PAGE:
According to a survey by the Health Promotion Board in 2010, 60% of Singaporeans ate out at least 4 times a week. Eating out is a convenient and cheap option in this country, but this lifestyle makes a balanced nutritional intake a challenge.

It’s doubly challenging when you have a visual impairment. Most kitchen activities are more difficult if you’re blind or visually impaired: handling knives, measuring ingredients, use of the stovetop and the oven. No surprise then, when we asked our blind friends whether they cooked at home or not, most of them said they didn’t.

The list

We joined a cooking workshop organised by local social enterprise Fortitude Culina to find out how blind people could cook at home.

Besides tips on how to organise the worktop and techniques for handling food and utensils, we saw some special equipment that would be great for any visually impaired person in the kitchen:

1) Talking induction cooker

This stove reads its settings out loud as you set the temperature. It has safety features such as turning off after a preset period, and a magnetised base for stainless steel pans and pots. The hob also turns off immediately when a pan is removed.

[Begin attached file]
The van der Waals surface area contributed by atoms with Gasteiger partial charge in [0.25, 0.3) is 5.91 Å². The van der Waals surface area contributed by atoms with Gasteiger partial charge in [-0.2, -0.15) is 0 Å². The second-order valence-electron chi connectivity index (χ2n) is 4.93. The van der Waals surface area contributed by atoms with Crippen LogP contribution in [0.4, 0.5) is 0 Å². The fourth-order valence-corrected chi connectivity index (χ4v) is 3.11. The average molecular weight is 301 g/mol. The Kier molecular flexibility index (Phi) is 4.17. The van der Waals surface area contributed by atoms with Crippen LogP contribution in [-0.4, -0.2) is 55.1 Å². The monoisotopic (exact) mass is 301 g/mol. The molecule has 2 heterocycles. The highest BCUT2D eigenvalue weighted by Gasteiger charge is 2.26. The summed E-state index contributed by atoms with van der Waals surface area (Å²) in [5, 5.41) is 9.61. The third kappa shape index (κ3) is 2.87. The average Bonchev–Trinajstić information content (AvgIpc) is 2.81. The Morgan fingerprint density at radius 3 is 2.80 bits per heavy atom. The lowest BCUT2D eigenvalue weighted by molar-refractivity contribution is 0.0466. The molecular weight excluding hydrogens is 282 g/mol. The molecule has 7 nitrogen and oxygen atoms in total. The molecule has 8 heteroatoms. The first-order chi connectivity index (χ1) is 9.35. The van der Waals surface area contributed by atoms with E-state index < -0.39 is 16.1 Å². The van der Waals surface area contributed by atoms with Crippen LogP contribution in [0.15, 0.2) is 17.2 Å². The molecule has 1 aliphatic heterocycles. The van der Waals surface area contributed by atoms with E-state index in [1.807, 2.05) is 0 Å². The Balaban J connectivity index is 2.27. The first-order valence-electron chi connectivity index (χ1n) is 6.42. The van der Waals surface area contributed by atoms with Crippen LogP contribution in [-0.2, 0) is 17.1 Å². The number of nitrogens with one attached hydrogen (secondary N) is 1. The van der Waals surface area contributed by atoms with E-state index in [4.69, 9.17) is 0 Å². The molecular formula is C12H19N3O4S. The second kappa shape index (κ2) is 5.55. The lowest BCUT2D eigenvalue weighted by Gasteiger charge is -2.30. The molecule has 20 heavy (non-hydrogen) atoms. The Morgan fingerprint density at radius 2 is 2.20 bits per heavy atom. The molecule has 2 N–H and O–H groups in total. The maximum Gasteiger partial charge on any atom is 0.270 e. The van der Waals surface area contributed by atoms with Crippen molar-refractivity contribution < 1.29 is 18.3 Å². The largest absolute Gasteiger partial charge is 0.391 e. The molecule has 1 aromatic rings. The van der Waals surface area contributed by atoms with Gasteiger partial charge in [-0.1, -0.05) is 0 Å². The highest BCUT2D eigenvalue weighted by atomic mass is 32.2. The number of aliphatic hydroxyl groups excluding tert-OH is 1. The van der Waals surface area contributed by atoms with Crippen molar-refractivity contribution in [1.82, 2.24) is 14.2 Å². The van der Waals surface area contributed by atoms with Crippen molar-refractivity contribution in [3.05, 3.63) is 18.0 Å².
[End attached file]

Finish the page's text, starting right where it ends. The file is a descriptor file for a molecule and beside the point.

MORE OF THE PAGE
2) Cut-resistant safety gloves

Save your finger tips (and your supply of first-aid plasters) with these special safety gloves.

3) Talking thermometer, kitchen scales

Thermometers and kitchen scales that says their readings to you.

4) Liquid level indicator

An electronic device that hangs over the edge of your glass or bowl. Now you don’t have to burn your fingers or embarrass yourself overfilling cups when entertaining guests.

5) Pot minder

A classic but ingenuous design, this ceramic disc rattles in your pot when your water, milk or hot chocolate comes to a boil.

6) Braille/tactile vessels and utensils

Measuring cups and spoons are available with braille or tactile markings.

Need classes?

Do you want to attend cooking classes like this? You should check out the other cooking workshops by Fortitude Culina.

Founder of Fortitude Culina, Aaron Yeoh, also has bigger plans. “We aim to create a smart training kitchen for the visually impaired by 2019 to support their independent living needs,” said Aaron. “If you wish to support or partner with Fortitude Culina in this journey, please contact me.”